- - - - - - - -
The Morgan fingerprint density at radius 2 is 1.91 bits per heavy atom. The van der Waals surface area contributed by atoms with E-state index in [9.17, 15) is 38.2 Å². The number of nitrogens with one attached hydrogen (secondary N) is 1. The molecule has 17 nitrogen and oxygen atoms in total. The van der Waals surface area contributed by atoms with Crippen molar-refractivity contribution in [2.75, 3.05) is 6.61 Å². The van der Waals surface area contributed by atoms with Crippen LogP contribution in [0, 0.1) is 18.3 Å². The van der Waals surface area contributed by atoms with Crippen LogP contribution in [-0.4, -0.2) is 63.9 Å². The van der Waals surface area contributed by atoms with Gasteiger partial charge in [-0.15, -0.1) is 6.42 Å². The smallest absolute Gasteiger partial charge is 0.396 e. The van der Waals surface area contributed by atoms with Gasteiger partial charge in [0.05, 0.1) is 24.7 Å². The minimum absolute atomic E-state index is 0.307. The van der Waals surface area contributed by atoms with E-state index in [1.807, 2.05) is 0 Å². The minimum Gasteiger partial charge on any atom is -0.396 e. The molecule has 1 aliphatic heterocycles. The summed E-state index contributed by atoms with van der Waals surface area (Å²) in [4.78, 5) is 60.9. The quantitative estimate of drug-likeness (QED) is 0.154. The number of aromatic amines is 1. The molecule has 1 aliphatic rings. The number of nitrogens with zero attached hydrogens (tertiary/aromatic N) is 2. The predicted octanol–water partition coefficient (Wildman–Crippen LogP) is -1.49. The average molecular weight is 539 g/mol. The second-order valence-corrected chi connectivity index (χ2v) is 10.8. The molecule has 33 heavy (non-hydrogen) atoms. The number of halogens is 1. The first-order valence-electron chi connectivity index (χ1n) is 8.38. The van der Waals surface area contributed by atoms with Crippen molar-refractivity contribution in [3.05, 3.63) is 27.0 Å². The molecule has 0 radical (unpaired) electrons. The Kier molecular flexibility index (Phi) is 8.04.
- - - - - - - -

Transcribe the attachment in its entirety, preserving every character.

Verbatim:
The Morgan fingerprint density at radius 2 is 1.91 bits per heavy atom. The van der Waals surface area contributed by atoms with E-state index in [9.17, 15) is 38.2 Å². The number of nitrogens with one attached hydrogen (secondary N) is 1. The molecule has 17 nitrogen and oxygen atoms in total. The van der Waals surface area contributed by atoms with Crippen molar-refractivity contribution in [2.75, 3.05) is 6.61 Å². The van der Waals surface area contributed by atoms with Crippen LogP contribution in [0, 0.1) is 18.3 Å². The van der Waals surface area contributed by atoms with Crippen LogP contribution in [-0.4, -0.2) is 63.9 Å². The van der Waals surface area contributed by atoms with Gasteiger partial charge in [-0.15, -0.1) is 6.42 Å². The smallest absolute Gasteiger partial charge is 0.396 e. The van der Waals surface area contributed by atoms with Gasteiger partial charge in [0.05, 0.1) is 24.7 Å². The minimum absolute atomic E-state index is 0.307. The van der Waals surface area contributed by atoms with E-state index in [1.807, 2.05) is 0 Å². The minimum Gasteiger partial charge on any atom is -0.396 e. The molecule has 1 aliphatic heterocycles. The summed E-state index contributed by atoms with van der Waals surface area (Å²) in [4.78, 5) is 60.9. The quantitative estimate of drug-likeness (QED) is 0.154. The number of aromatic amines is 1. The molecule has 1 aliphatic rings. The number of nitrogens with zero attached hydrogens (tertiary/aromatic N) is 2. The predicted octanol–water partition coefficient (Wildman–Crippen LogP) is -1.49. The average molecular weight is 539 g/mol. The second-order valence-corrected chi connectivity index (χ2v) is 10.8. The molecule has 33 heavy (non-hydrogen) atoms. The number of halogens is 1. The first-order valence-electron chi connectivity index (χ1n) is 8.38. The van der Waals surface area contributed by atoms with Crippen molar-refractivity contribution in [3.05, 3.63) is 27.0 Å². The molecule has 0 radical (unpaired) electrons. The Kier molecular flexibility index (Phi) is 8.04.